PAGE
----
Nintendo was the outlier, forging its own strange path with consoles like the Wii, 3DS and Switch. These were consoles less about processing grunt and more .
Microsoft and Sony, on the other hand, felt more like mirror images competing in the world’s longest staring contest. Aside from key exclusives, the games were the same. For the most part, the processing power was the same, the control pads were the same. Sometimes even the components were similar. Choosing a PlayStation or an Xbox, for the most part, was like deciding which fridge to buy. At the end of the day, they all do pretty much the same thing.
This generation, however, feels different. Monday’s announcement, that, reflects that.
After a slow start with the Xbox One, Microsoft slowly found its feet last generation and in the process the console (and Xbox as a brand) began to properly forge its own path.
It’s here where Sony and Microsoft’s previously in-sync strategies appear to diverge.
Sony has its first party exclusives. Nintendo has the console that poured into the gaps of your busy life. Xbox has Game Pass, a service with over 100 games available for a monthly fee.
gaming. And it’s not even close.is the Netflix-esque game service that will almost certainly become the main selling point of the Xbox Series X when it launches in November. A subscription model that allows players to download and play a vast library of games for $15 per month, Game Pass Ultimate is currently the best value proposition in
Whereas Sony is keen to continue marching to the same beat, selling consoles and making money on world-beating exclusives like 15 million Game Pass subscribers.and , Microsoft is branching out in a different direction: Consoles are now another means to build that Game Pass subscriber base — a base that’s grown by 50% in the last six months. There are now
That’s a big number and you can expect it to grow exponentially in the coming years.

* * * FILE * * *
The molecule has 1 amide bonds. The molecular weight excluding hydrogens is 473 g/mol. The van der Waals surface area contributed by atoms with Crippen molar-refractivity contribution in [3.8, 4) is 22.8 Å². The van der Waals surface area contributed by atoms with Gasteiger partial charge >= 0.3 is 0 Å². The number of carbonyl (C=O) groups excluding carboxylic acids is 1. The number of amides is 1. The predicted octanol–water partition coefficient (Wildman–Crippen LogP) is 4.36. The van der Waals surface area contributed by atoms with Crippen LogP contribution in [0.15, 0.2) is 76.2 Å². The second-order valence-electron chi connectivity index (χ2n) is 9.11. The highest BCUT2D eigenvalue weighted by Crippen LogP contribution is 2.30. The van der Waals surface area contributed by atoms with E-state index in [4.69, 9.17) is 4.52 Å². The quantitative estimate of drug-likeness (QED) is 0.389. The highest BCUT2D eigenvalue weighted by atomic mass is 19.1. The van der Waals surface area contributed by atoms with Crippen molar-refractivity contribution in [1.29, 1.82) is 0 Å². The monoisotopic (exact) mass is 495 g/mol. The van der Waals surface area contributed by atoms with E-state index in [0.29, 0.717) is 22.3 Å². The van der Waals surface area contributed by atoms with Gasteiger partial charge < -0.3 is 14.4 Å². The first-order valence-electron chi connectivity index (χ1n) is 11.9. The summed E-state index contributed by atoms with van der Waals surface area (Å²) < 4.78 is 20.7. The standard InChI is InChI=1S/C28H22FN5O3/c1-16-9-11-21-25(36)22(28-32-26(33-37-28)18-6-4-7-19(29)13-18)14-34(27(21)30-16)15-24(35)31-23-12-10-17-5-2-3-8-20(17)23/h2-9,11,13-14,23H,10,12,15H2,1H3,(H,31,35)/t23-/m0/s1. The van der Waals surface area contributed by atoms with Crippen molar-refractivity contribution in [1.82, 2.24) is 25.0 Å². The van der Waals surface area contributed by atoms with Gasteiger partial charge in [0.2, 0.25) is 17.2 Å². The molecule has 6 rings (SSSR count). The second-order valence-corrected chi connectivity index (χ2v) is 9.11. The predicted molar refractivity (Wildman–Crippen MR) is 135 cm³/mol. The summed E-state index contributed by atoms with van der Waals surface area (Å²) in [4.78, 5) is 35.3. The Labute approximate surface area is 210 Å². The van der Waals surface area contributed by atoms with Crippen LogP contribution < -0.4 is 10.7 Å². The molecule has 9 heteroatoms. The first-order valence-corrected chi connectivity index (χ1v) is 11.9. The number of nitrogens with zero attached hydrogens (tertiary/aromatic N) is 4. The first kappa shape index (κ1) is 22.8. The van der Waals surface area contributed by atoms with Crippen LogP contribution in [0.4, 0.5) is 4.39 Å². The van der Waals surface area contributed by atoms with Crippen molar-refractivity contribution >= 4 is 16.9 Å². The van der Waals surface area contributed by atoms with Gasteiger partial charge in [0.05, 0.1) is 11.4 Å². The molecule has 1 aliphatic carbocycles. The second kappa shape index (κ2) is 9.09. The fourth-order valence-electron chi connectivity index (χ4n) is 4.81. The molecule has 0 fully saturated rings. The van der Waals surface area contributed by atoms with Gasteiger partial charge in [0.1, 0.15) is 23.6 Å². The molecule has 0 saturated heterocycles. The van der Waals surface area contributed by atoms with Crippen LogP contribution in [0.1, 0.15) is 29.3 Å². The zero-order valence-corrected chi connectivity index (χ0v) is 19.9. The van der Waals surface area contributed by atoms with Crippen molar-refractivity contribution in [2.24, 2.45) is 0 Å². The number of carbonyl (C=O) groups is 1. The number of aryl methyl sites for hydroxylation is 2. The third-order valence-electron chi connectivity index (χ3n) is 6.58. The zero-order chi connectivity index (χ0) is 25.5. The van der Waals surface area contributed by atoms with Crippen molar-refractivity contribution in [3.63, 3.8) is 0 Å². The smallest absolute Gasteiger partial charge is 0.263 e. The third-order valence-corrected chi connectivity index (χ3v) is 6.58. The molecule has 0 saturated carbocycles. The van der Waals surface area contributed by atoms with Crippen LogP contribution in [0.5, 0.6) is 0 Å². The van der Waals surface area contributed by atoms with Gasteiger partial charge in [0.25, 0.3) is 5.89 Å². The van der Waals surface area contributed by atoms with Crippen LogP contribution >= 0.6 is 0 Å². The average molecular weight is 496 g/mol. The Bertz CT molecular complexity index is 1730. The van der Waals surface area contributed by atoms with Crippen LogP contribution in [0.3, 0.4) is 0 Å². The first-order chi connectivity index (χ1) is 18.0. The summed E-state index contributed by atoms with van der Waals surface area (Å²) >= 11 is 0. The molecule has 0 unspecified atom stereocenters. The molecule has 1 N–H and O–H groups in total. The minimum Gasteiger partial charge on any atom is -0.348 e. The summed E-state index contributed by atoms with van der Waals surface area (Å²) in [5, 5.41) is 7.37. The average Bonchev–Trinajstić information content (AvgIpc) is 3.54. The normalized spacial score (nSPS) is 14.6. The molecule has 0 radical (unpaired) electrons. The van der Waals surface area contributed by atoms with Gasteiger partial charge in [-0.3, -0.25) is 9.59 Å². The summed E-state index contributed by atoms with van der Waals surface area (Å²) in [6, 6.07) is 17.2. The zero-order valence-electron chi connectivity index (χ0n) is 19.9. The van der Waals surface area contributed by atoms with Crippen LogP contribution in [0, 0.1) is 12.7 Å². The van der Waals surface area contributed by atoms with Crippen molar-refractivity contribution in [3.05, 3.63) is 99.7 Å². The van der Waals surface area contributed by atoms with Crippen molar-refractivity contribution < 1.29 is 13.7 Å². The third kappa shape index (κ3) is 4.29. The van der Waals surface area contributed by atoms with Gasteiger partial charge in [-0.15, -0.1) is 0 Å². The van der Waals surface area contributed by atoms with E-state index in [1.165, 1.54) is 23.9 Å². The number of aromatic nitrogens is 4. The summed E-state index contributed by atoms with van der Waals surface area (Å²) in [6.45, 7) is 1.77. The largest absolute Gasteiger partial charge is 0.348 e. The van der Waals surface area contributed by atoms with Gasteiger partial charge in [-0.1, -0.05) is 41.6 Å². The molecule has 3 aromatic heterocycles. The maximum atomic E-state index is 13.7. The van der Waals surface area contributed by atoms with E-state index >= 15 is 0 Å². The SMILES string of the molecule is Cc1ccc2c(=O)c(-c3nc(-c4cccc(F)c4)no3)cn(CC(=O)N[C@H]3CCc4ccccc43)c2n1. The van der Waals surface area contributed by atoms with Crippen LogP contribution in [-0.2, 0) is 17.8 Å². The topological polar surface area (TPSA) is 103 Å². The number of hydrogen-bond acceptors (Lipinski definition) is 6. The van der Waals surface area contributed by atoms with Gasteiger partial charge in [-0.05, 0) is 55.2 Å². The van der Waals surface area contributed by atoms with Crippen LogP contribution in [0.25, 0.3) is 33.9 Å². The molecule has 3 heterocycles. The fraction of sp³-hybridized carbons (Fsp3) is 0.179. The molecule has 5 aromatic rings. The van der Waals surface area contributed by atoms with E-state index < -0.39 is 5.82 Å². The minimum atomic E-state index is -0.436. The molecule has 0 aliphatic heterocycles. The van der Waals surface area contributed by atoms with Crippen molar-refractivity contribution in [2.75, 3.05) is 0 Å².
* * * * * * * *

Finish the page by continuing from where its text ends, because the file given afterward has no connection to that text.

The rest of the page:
Every move Microsoft is currently making in the console space appears razor focused on growing that Game Pass subscriber base. The recently announced Xbox Series S — a smaller, cheaper, less powerful version of the Xbox Series X without a disc drive — is essentially a Game Pass machine.
Microsoft is even committed to broader subscription models, much like mobile phones, that eliminate the need to initially put money down on a console. For a smaller amount of cash per month players will get access to not just Game Pass, but the Xbox itself. That’s kinda new.
Even gigantic plays, like buying Bethesda for $7.5 billion, is Game Pass inspired. After Monday’s announcement, Microsoft revealed that — yes — upcoming barn-burners like Starfield will be available on launch, essentially for free, as part of Game Pass. Starfield might end up being available on the PS5 (we don’t yet know if Microsoft will retain upcoming Bethesda games as exclusives) but if you want to play a Bethesda game on a Sony console you’ll most likely have to pay $69.99 for the privilege.
The PS5 and the Xbox Series X might, but that’s where the similarities end. These are two very different consoles. Even the designs seem to represent Sony and Microsoft’s different strategies.
The PlayStation 5: a gigantic, hyper-designed piece of technology built to announce its presence. It’s a difficult object to ignore. The Xbox Series S and Series X, on the other hand, are consoles designed to disappear. The Xbox Series X is a big boy, but understated. The PS5 looks like a spaceship by comparison.
Because this generation, success for both Sony and Microsoft will be measured with different yardsticks. Sony, you suspect, will remain focused on the number of consoles shipped, the amount of games sold. Microsoft is concerned with building its subscriber base and absolutely everything — console sales, exclusive titles, even wild cards like the upcoming cloud gaming service Project xCloud — is focused directly on that singular goal.
This generation, Sony and Microsoft are playing very different games.